Back-to-school plans should include Internet safety discussion

2013-08-16T23:15:00Z 2013-08-17T00:02:05Z Back-to-school plans should include Internet safety discussionCook County State's Attorney Anita Alvarez Special to The Times

CHICAGO | Pencils, notebooks, folders, new clothes, haircuts — a list that starts out like this can only mean one thing: it’s back-to-school time. While our list of things to do are long for this annual event, we should add one more thing to it: a discussion on Internet safety with our children.

Children of all ages are computer savvy, some more so than many adults. That is why it is important for parents to start a conversation with their children early on, setting up rules about using computers and about the potential dangers that they may encounter while online.

Since children may be utilizing multiple computers for their school work — in school, at the library and at home — you should remind them of these simple, yet effective safety tips:

Never give out personal information to someone they don’t know. This includes their name, address, age/grade, phone number and school.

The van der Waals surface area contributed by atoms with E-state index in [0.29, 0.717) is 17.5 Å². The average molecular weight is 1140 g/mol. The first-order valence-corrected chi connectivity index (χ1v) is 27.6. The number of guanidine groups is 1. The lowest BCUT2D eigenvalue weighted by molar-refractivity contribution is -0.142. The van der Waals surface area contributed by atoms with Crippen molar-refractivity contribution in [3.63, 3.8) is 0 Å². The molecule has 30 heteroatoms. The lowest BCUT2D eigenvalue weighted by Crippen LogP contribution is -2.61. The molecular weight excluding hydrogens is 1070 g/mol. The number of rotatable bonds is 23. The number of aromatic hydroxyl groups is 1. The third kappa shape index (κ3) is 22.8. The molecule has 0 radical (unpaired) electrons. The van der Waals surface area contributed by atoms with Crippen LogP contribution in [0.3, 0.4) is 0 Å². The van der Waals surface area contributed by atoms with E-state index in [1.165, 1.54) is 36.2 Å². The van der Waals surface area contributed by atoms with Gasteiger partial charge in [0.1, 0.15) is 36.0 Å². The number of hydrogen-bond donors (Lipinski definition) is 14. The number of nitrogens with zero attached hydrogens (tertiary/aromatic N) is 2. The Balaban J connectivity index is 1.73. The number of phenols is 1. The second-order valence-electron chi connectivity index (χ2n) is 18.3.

Never send photos of themselves to someone they don’t know. Tell them to be careful of the types of photos they send friends or want to post on social networking sites. You may want to set ground rules that you should see and approve any photos before they post or send them.

Never agree to meet someone in person they have met on the Internet. Explain to them that it is possible that the person is not a kid their age but an adult who may be seeking to harm them. They should tell you immediately if someone asks to meet them so you can, in turn, call the police and report it.

They should tell you immediately if someone sends them something that makes them uncomfortable or scared.

As a parent, you can take steps to provide a safer Internet environment in your home:

Make sure the computer is in a common area of your home, such as the living room or kitchen, and not in your child’s bedroom. This can make it easier to see what sites your child visits while they are online.

Utilize the parental controls that are available through your Internet service provider.

Routinely review your child’s browsing history. If they visit a site you feel is inappropriate, ask them why they went to it and how they found out about it. If you are still uneasy, perhaps you can block the site to prevent any future visits.

Utilize computer monitoring software that will search for inappropriate content on websites that have been viewed.

Communicating with our children and being involved and aware of their activities in all aspects of their lives, at home, at school, online, etc., is the key to keeping them safe.

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